The doctors whom Standard asked to review the case reached similar conclusions. Dr. Bergstrom concluded that "the development of infection and gangrene was related to his current medical conditions (diabetes, peripheral neuropathy, and [peripheral artery disease]), and likely would not have occurred in the absence of those conditions." Dr. Fancher, who looked at the case after Byerly appealed the initial claim denial, found that Byerly did "not require an amputation due to trauma alone," concluding it "could have only happen[ed] if he had severe underlying vascular disease, which clearly was the case here." In his opinion, Byerly's "nonhealing ulcer, with gangrene, and his need for amputation was directly related to his diabetes and to his severe peripheral vascular disease." Out of the hundreds of patients Dr. Fancher has seen for foot injuries, he had "never encountered an otherwise health[y] patient who required an amputated leg, from a simple 'stubbed toe,' or from any other minor foot injury or laceration." But, he noted, "[t]he sequence of events that happened [to Byerly] is extraordinarily common . . . in diabetics with vascular disease."
Based on these opinions, Standard denied Byerly's claim. It found that the amputation was caused, at least in part, by his diabetes and peripheral vascular disease. As a result, his loss "did not fall within the Group Policy's insuring clause" because it "was not caused solely and directly by an accident, independently of all other causes." It also found that the exclusion applied because Byerly's sickness contributed to the loss.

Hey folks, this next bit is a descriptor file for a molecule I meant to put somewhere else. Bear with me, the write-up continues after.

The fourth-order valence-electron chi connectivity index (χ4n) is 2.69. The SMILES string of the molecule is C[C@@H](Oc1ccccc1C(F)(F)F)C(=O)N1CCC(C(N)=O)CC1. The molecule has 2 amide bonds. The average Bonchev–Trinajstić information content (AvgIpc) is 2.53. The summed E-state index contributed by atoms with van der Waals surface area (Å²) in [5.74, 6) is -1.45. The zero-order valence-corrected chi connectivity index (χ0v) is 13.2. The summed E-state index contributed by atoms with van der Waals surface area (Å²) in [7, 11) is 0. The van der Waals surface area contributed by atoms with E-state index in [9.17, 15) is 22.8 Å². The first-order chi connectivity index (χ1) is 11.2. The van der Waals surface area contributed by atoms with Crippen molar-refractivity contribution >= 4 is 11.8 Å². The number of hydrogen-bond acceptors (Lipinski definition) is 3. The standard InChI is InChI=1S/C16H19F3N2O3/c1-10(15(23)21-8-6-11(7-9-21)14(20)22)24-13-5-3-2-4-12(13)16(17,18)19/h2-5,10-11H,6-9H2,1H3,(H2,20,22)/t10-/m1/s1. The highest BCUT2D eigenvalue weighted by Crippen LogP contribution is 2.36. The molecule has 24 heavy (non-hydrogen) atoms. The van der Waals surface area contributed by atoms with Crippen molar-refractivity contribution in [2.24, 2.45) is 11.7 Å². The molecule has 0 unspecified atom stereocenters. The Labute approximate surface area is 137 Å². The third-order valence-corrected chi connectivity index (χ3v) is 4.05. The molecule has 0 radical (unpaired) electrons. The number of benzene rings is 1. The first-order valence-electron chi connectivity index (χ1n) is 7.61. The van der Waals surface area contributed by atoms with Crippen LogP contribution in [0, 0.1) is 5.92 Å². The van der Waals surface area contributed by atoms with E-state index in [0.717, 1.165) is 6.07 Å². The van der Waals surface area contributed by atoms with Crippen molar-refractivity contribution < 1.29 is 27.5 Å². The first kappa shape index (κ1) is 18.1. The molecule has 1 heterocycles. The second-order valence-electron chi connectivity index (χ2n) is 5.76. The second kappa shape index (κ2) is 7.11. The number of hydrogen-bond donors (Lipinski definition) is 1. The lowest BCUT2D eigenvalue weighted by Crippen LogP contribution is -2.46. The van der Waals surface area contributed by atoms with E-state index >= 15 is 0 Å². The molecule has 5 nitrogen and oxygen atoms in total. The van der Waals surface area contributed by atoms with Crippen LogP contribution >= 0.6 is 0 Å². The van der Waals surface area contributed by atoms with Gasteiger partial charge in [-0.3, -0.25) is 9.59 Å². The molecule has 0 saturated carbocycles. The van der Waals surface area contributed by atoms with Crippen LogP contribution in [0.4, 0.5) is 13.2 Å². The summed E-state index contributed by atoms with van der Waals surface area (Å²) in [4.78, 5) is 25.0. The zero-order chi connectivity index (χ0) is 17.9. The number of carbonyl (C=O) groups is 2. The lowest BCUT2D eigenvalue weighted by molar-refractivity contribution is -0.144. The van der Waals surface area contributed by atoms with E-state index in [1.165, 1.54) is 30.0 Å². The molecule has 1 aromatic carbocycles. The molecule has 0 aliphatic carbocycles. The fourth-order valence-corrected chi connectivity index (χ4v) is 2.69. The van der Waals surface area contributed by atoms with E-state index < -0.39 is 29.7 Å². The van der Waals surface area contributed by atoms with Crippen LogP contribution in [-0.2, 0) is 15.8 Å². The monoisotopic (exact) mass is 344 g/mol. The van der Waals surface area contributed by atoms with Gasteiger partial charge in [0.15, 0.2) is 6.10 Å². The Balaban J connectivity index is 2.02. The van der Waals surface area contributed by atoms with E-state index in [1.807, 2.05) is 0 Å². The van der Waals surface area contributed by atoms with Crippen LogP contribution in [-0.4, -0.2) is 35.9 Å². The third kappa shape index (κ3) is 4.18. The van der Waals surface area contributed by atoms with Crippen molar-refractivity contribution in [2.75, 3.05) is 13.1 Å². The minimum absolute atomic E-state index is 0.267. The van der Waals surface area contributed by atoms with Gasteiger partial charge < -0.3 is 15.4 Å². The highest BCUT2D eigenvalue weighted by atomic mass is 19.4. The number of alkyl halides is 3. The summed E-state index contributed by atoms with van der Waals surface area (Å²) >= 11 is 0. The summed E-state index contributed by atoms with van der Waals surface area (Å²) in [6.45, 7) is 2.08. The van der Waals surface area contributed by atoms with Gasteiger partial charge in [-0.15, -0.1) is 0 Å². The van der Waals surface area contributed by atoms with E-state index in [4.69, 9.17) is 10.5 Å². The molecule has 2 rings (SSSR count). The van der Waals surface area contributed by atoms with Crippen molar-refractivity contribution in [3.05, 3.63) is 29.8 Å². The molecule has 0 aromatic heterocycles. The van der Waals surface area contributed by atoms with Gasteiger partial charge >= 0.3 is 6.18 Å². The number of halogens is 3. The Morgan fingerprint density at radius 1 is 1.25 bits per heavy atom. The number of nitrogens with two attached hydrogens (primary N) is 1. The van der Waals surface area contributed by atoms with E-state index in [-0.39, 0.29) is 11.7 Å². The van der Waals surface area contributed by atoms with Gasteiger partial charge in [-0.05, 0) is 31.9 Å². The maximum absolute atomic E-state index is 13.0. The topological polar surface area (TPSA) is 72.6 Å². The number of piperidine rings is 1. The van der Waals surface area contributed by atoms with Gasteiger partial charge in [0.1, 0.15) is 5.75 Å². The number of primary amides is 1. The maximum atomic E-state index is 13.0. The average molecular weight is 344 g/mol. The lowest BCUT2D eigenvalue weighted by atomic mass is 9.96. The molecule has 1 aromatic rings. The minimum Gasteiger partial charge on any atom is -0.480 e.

This lawsuit followed. The district court issued a 46-page ruling granting summary judgment to Standard. It spent much of its analysis discussing what standard of review applied. Although it ultimately decided that deference was owed to the plan administrator's determination, it also held that it would affirm the denial of benefits even under de novo review.
As we are reviewing this case at the summary judgment stage, we owe no deference to the district court's view of the case. Schexnayder v. Hartford Life & Accident Ins. Co., 600 F.3d 465, 468 (5th Cir. 2010). But the parties disagree about the underlying standard of review when a federal court reviews the decision of an ERISA plan administrator.
The Policy grants discretion to the administrator: "Except for those functions which the Group Policy specifically reserves to the Policyholder, we have full and exclusive authority to control and manage the Group Policy, to administer claims, and to interpret the Group Policy and resolve all questions arising in the administration, interpretation, and application of the Group Policy." Ordinarily, that would mean we review only for abuse of discretion. Firestone Tire & Rubber Co. v. Bruch, 489 U.S. 101, 115 (1989).